Government is changing. Technology is rippling across ministries, transforming policymaking in ways large and small. New data sources, data linking, and cutting-edge analytical and visualisation tools offer just one dimension. Today’s generation of government leaders can also call on real-time policy monitoring and digital phenomena such as the online political engagement of citizens.
These new approaches – far beyond the reach of previous governments – offer policymakers the opportunity to design better policies and well-targeted regulation, pursue efficiency gains, lower administrative burdens, and strengthen policy enforcement and feedback loops. Local and regional policymakers are leading the way under the header of Smart Cities. These initiatives can be assessed for their potential for scaling up and replication at national and international level.
An important starting point is to understand how data analysis – and its results – can be incorporated into the actual decision-making process. This is the main topic of a study that we are conducting for the European Commission.
Data to delivery
Despite the advances of recent years, the use of new data sources – such as social media, web-crawling and sensor data – is still in an exploratory phase when it comes to policymaking. This means that a clear priority is to develop the skills needed to analyse and interpret data. Civil servants must now be able to translate the results, and the uncertainties, into policy recommendations. It requires a new and distinct skill set to understand the context, ‘read’ these models to interpret the data science, and draw conclusions for the policymakers. However, although there remains a need for caution and transparency, several opportunities to improve decision-making, and therefore the impact of policies, are already becoming a reality.
Technology is now a commodity. Sensors, connectivity, cloud computing, database software and visualisation tools are well established within the policymaking process. There is also an abundance of data. Public bodies, at national and international level, are increasingly embracing open data, in particular, to strengthen accountability and enhance transparency for their citizens. Data hubs – a collection of data from multiple sources organised for distribution – are also becoming more common, and this is reducing the gap between data availability and data use.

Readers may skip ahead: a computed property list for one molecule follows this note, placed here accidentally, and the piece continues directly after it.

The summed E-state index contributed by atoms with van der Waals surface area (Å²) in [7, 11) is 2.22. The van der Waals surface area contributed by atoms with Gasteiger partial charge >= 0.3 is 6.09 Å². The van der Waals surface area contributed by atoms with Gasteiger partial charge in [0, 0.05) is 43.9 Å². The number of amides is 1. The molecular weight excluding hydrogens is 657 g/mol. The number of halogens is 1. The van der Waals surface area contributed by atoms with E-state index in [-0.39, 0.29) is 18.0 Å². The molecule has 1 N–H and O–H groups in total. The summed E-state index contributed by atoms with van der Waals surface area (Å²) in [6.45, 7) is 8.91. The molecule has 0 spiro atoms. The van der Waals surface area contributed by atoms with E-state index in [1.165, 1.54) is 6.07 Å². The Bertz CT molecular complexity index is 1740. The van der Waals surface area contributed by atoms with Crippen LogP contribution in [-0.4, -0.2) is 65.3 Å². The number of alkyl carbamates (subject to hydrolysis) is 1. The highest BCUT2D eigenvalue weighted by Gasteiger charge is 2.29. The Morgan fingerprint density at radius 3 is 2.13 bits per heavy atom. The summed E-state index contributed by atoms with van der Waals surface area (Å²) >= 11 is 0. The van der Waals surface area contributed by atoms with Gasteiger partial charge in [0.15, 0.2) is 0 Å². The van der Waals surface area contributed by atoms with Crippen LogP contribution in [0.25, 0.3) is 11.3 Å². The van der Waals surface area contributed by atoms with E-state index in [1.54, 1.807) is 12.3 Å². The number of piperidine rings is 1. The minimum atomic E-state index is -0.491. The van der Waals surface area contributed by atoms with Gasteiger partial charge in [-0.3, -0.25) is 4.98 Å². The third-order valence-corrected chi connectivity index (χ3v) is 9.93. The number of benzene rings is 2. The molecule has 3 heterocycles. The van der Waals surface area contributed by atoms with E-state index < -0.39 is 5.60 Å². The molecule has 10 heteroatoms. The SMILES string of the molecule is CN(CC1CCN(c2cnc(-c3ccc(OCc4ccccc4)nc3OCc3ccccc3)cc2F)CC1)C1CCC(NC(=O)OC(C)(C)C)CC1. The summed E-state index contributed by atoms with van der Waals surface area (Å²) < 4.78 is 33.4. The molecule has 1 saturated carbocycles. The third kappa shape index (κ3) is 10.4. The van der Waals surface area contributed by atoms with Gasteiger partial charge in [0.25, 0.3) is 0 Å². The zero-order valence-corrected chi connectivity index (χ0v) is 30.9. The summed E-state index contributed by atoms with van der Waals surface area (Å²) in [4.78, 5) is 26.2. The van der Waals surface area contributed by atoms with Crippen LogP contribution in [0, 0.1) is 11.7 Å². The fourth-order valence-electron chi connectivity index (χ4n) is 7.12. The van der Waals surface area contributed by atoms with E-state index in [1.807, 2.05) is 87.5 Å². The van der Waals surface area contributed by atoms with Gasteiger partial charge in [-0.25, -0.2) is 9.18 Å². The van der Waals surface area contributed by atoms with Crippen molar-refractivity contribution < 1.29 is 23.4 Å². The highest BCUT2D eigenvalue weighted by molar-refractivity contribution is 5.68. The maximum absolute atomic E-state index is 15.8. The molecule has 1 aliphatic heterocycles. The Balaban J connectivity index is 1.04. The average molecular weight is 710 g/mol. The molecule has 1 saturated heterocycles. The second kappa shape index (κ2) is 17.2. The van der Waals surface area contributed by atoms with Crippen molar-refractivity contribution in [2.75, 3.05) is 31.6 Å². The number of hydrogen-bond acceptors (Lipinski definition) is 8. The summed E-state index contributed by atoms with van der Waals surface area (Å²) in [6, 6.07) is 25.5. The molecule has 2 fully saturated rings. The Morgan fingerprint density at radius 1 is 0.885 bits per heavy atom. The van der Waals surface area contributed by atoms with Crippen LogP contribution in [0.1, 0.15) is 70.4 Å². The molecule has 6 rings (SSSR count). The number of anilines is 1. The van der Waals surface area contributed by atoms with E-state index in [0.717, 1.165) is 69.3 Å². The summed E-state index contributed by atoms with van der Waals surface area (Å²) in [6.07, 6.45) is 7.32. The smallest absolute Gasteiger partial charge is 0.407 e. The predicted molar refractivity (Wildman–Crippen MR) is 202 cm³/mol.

But more can be done. For example, in order to increase the adoption of data-driven approaches – including automatic or ‘machine’ data generation and analysis – they should be combined with established approaches that rely on ‘human’ data generation and analysis. Success stories also need to be more widely shared. A stronger partnership between academia and government could help, too: structural collaboration would generate a long-term basis for the sustainable use of big data for policymaking.
Yet before we assume that big data is the panacea for all governmental woes, it is wise to inject a note of caution. It can be used and abused, much as statistics can lie. Even in experiments, one should be careful and transparent in selecting indicators, data sources, data analytics and visualisation tools. Similarly, because big data is suddenly so popular, there is a risk that ambitious initiatives over-promise and come at the expense of data quality and integrity, which could weaken the validity of the analysis.
A related challenge is that failed experiments and implementations lead to a lack of trust in using big data for policymaking. Too many risks and failures can delay the full benefits from being realised. Partly, this is rooted in the wider issue that standards for big data are currently defined very broadly – from terminology to privacy requirements. There remains an urgent need for international (non-binding) standards to be finalised, and the data science community has an important role to play in the context of trust, ethics and standards. It needs to take up its responsibilities in carrying out big data analyses, and ensure that professional ethics are applied to the collection and use of big data.
Achieving these targets will make the use of big data in government sustainable and even more widespread than it is today. We’re just starting to show how it can help transform policymaking around the world.
Read the full report at Data4Policy.
- Open data: unlocking development potential in Africa and Asia. Dr Savita Bailur explains how open data has the potential to empower ordinary people to participate in development, not just as its beneficiaries
- Power to the people. Few countries have embraced the digital era as successfully as New Zealand. We talk to one of its government’s key digital transformation leaders, Richard Foy,about how they’ve done it
- Computer says yes. Governments are increasingly reliant on digital technology to deliver public services – and Australia’s myGov service is a potential game-changer, says Gary Sterrenberg
- Digital dawn. It may not be obvious, but US policymakers have had an important role to play in the creation of today’s digital era, says David Dean
- Core workouts. With governments increasingly seeking to transform their core systems,Andrew Arcuri explains how they can move from achieving good results, to truly great
- Online, on track. Miguel Carrasco looks at how policymakers can improve the delivery of digital services
- Open all hours. Liz Carolan explains how open data can help accelerate development progress around the world
- Moving beyond open data. Adrian Brown says governments should take a strategic approach to open data
- Data deliverers. International policymakers set out their priorities as they promote open data in their governments
- Extended opening hours. Open data is increasingly being used to revolutionise public services. Here, we take a look at examples from Nigeria, Ecuador and New Zealand